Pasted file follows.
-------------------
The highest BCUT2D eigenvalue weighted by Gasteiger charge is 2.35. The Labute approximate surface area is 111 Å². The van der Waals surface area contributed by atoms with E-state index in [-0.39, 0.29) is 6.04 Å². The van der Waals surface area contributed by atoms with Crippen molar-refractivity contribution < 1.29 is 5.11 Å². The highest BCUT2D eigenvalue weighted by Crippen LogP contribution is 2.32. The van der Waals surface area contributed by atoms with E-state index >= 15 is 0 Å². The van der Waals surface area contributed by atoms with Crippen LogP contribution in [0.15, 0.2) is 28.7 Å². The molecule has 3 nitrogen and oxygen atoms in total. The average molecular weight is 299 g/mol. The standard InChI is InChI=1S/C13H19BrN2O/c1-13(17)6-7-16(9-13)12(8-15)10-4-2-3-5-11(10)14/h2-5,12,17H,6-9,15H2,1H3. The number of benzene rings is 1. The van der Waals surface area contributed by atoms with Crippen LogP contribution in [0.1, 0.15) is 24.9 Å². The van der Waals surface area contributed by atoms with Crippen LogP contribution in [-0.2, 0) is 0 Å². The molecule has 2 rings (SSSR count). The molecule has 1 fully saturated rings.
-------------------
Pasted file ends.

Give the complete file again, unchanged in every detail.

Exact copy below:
The highest BCUT2D eigenvalue weighted by Gasteiger charge is 2.35. The Labute approximate surface area is 111 Å². The van der Waals surface area contributed by atoms with E-state index in [-0.39, 0.29) is 6.04 Å². The van der Waals surface area contributed by atoms with Crippen molar-refractivity contribution < 1.29 is 5.11 Å². The highest BCUT2D eigenvalue weighted by Crippen LogP contribution is 2.32. The van der Waals surface area contributed by atoms with E-state index >= 15 is 0 Å². The van der Waals surface area contributed by atoms with Crippen LogP contribution in [0.15, 0.2) is 28.7 Å². The molecule has 3 nitrogen and oxygen atoms in total. The average molecular weight is 299 g/mol. The standard InChI is InChI=1S/C13H19BrN2O/c1-13(17)6-7-16(9-13)12(8-15)10-4-2-3-5-11(10)14/h2-5,12,17H,6-9,15H2,1H3. The number of benzene rings is 1. The van der Waals surface area contributed by atoms with Crippen LogP contribution in [0.1, 0.15) is 24.9 Å². The van der Waals surface area contributed by atoms with Crippen LogP contribution in [-0.2, 0) is 0 Å². The molecule has 2 rings (SSSR count). The molecule has 1 fully saturated rings.